Colorado River’s fate gains ground in D.C. |

Colorado River’s fate gains ground in D.C.

Janice KurbjunSummit Daily News

Byron Hetzler/Sky-Hi News

When Zeke Hersh headed to Washington, D.C. for meetings on Monday and Tuesday, he wasn’t sure what to expect.The owner of Frisco’s Blue River Anglers joined a contingent of six who voiced the message of Protect the Flows, a brand-new, grassroots organization dedicated to raising awareness of water supply and related jobs in the Colorado River system – from the headwaters to the delta.The group represented river-related business interests from Colorado, Utah, Arizona, New Mexico and Nevada, Hersh said, adding that the group isn’t just gaining traction by sitting with legislators and leaders in the nation’s environmental governance. It’s also building a broader base, growing from 170 companies to 370 companies involved in the effort from its start in summer 2011 to today.The goal in going to D.C. was to urge the Department of the Interior and legislators to consider plans that will employ smart, common-sense strategies to keep the Colorado River flowing when they finalize the Bureau of Reclamation’s Colorado River Basin Supply & Demand Study this summer.Now that the “Options and Strategies Phase” of the Colorado River Supply and Demand Study is closed, submitted proposals will be considered and evaluated through June 2012. Upon completion, the study will define current and future imbalances in water supply and demand in the Colorado River Basin over the next 50 years, and will provide adaptation and mitigation strategies to resolve those imbalances.Some of the proposals Protect the Flows considered unviable and politically or business charged were ideas to build a pipeline from the Mississippi to the Navajo River that feeds the San Juan River; carving icebergs from Alaska and allowing them to melt into a pipeline system that waters southern California; and bagging water from the Northwest to deliver to dry parts of the Southwest.The organization recently submitted a request of its own to the Bureau of Reclamation to consider the economics – the extent of jobs and areas of high recreational values – affected by the Colorado River’s flow as the agency initiates its study. Hersh said submittals were due this past week.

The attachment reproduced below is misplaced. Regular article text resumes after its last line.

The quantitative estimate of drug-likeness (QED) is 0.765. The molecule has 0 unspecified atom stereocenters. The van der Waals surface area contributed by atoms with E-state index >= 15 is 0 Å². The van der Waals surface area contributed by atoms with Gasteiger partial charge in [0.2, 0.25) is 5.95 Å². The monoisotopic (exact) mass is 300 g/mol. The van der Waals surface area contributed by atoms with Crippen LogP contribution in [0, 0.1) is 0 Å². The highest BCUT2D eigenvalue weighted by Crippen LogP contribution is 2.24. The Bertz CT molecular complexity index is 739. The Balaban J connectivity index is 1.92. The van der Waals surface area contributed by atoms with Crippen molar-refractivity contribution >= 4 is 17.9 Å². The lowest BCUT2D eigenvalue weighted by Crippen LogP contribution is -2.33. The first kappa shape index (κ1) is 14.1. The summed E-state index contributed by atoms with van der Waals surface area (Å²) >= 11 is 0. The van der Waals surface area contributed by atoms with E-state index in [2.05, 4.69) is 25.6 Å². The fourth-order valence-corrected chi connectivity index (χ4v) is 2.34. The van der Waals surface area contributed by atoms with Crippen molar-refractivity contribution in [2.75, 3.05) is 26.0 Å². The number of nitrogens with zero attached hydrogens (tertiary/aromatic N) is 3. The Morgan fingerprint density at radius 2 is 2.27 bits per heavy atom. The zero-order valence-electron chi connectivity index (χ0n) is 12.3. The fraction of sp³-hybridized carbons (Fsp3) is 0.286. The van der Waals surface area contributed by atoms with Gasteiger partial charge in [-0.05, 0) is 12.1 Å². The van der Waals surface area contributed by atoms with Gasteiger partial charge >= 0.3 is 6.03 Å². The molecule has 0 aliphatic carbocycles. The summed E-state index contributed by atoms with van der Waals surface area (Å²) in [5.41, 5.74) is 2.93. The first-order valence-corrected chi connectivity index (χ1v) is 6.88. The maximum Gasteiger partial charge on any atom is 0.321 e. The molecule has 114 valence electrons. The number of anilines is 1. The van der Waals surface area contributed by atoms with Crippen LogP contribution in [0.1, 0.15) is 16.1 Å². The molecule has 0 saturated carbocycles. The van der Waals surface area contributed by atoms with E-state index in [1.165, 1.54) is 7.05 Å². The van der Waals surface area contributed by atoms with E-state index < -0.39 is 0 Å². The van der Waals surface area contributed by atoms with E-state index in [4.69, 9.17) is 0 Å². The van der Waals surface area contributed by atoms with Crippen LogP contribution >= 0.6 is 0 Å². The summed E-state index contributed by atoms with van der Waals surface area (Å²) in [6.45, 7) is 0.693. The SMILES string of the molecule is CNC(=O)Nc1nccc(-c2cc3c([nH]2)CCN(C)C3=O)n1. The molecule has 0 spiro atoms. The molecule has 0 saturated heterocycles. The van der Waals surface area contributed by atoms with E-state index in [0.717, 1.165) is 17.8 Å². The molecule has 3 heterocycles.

As an angler, a guide, and a mountain biker who likes to cruise Moab, Utah and cool off afterwards in the lazy Colorado River that flows through town, Hersh said he can help provide valuable, first-hand insight into the river’s impact throughout the West. It goes far beyond drinking water needs and agricultural impact, he said. The message of Protect the Flows is that more than 800,000 jobs in the West (107,000 and more than $10 billion into the Colorado’s economy alone) come directly from the river, and those people must be considered when the fate of the water supply is considered.Hersh said he’s seen what drought can do to the industry. He was there in 2002 when the Blue River in Breckenridge ran dry.”Any section to go dry is bad for the bug life,” he said. Insects are what drive fish populations, which are a significant draw for tourists wanting to experience Western fly-fishing.Hersh went to Yuma, Ariz. in November with Protect the Flows, where he saw a dry Colorado River delta. He walked what used to be a lush, green, braided section of river that dumped into the Sea of Cortez once upon a time. In November, he walked the dry flood plain.”A lot of people have no idea the Colorado River runs dry,” Hersh said, speaking of stories of large fish that would swim into the delta to spawn.He’s now able to take that knowledge and put it to work, raising awareness through Protect the Flows of the fate of the river with its increasing demands.”I needed to see it run dry at the Blue River headwaters and at the end,” Hersh said. “It’s a pretty stark picture.”